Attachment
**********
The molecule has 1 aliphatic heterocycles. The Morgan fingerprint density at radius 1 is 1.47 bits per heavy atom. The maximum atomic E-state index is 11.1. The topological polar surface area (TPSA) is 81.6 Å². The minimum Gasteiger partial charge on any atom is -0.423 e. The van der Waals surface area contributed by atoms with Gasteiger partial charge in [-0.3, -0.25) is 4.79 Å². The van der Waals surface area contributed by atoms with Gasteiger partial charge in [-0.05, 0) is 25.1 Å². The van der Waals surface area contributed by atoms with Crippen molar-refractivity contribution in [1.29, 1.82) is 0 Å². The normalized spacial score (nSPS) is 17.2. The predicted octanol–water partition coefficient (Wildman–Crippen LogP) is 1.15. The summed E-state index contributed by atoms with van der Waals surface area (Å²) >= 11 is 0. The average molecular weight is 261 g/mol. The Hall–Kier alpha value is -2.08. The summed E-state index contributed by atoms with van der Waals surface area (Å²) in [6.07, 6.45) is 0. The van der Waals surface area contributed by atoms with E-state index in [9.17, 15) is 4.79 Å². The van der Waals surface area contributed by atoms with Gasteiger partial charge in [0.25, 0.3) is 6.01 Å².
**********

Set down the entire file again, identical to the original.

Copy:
The molecule has 1 aliphatic heterocycles. The Morgan fingerprint density at radius 1 is 1.47 bits per heavy atom. The maximum atomic E-state index is 11.1. The topological polar surface area (TPSA) is 81.6 Å². The minimum Gasteiger partial charge on any atom is -0.423 e. The van der Waals surface area contributed by atoms with Gasteiger partial charge in [-0.3, -0.25) is 4.79 Å². The van der Waals surface area contributed by atoms with Gasteiger partial charge in [-0.05, 0) is 25.1 Å². The van der Waals surface area contributed by atoms with Crippen molar-refractivity contribution in [1.29, 1.82) is 0 Å². The normalized spacial score (nSPS) is 17.2. The predicted octanol–water partition coefficient (Wildman–Crippen LogP) is 1.15. The summed E-state index contributed by atoms with van der Waals surface area (Å²) >= 11 is 0. The average molecular weight is 261 g/mol. The Hall–Kier alpha value is -2.08. The summed E-state index contributed by atoms with van der Waals surface area (Å²) in [6.07, 6.45) is 0. The van der Waals surface area contributed by atoms with E-state index in [9.17, 15) is 4.79 Å². The van der Waals surface area contributed by atoms with Gasteiger partial charge in [0.25, 0.3) is 6.01 Å².